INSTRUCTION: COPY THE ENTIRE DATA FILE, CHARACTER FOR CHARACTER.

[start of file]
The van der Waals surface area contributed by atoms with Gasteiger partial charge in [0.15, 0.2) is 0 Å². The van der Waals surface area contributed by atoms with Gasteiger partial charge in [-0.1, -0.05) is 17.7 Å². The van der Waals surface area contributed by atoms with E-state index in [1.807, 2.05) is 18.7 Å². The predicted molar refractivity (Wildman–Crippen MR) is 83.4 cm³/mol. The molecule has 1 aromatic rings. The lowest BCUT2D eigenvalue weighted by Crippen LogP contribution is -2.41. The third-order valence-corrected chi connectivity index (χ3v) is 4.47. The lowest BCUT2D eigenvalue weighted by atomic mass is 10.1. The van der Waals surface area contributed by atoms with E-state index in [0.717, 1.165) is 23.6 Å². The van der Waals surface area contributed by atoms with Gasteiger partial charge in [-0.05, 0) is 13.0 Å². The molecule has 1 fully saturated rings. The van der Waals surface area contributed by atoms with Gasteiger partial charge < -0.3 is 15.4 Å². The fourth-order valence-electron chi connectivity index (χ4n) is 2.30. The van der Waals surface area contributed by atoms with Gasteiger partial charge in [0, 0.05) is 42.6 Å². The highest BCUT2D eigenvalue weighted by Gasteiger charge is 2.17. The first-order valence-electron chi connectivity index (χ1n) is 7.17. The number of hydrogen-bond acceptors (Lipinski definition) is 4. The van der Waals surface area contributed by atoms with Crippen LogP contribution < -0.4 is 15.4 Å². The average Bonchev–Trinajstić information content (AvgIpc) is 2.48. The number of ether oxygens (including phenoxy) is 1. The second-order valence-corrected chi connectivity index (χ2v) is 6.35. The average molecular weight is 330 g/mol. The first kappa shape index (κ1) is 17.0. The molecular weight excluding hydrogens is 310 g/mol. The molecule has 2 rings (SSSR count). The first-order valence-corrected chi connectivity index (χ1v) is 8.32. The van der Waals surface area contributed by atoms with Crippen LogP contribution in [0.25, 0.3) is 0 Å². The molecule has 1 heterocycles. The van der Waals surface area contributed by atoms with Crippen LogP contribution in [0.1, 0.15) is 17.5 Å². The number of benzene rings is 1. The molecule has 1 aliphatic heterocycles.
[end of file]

The van der Waals surface area contributed by atoms with Gasteiger partial charge in [0.15, 0.2) is 0 Å². The van der Waals surface area contributed by atoms with Gasteiger partial charge in [-0.1, -0.05) is 17.7 Å². The van der Waals surface area contributed by atoms with E-state index in [1.807, 2.05) is 18.7 Å². The predicted molar refractivity (Wildman–Crippen MR) is 83.4 cm³/mol. The molecule has 1 aromatic rings. The lowest BCUT2D eigenvalue weighted by Crippen LogP contribution is -2.41. The third-order valence-corrected chi connectivity index (χ3v) is 4.47. The lowest BCUT2D eigenvalue weighted by atomic mass is 10.1. The van der Waals surface area contributed by atoms with E-state index in [0.717, 1.165) is 23.6 Å². The van der Waals surface area contributed by atoms with Gasteiger partial charge in [-0.05, 0) is 13.0 Å². The molecule has 1 fully saturated rings. The van der Waals surface area contributed by atoms with Gasteiger partial charge < -0.3 is 15.4 Å². The fourth-order valence-electron chi connectivity index (χ4n) is 2.30. The van der Waals surface area contributed by atoms with Gasteiger partial charge in [0, 0.05) is 42.6 Å². The highest BCUT2D eigenvalue weighted by Gasteiger charge is 2.17. The first-order valence-electron chi connectivity index (χ1n) is 7.17. The number of hydrogen-bond acceptors (Lipinski definition) is 4. The van der Waals surface area contributed by atoms with Crippen LogP contribution < -0.4 is 15.4 Å². The average Bonchev–Trinajstić information content (AvgIpc) is 2.48. The number of ether oxygens (including phenoxy) is 1. The second-order valence-corrected chi connectivity index (χ2v) is 6.35. The average molecular weight is 330 g/mol. The first kappa shape index (κ1) is 17.0. The molecular weight excluding hydrogens is 310 g/mol. The molecule has 2 rings (SSSR count). The first-order valence-corrected chi connectivity index (χ1v) is 8.32. The van der Waals surface area contributed by atoms with Crippen LogP contribution in [0.25, 0.3) is 0 Å². The molecule has 1 heterocycles. The van der Waals surface area contributed by atoms with Crippen LogP contribution in [0.1, 0.15) is 17.5 Å². The number of benzene rings is 1. The molecule has 1 aliphatic heterocycles.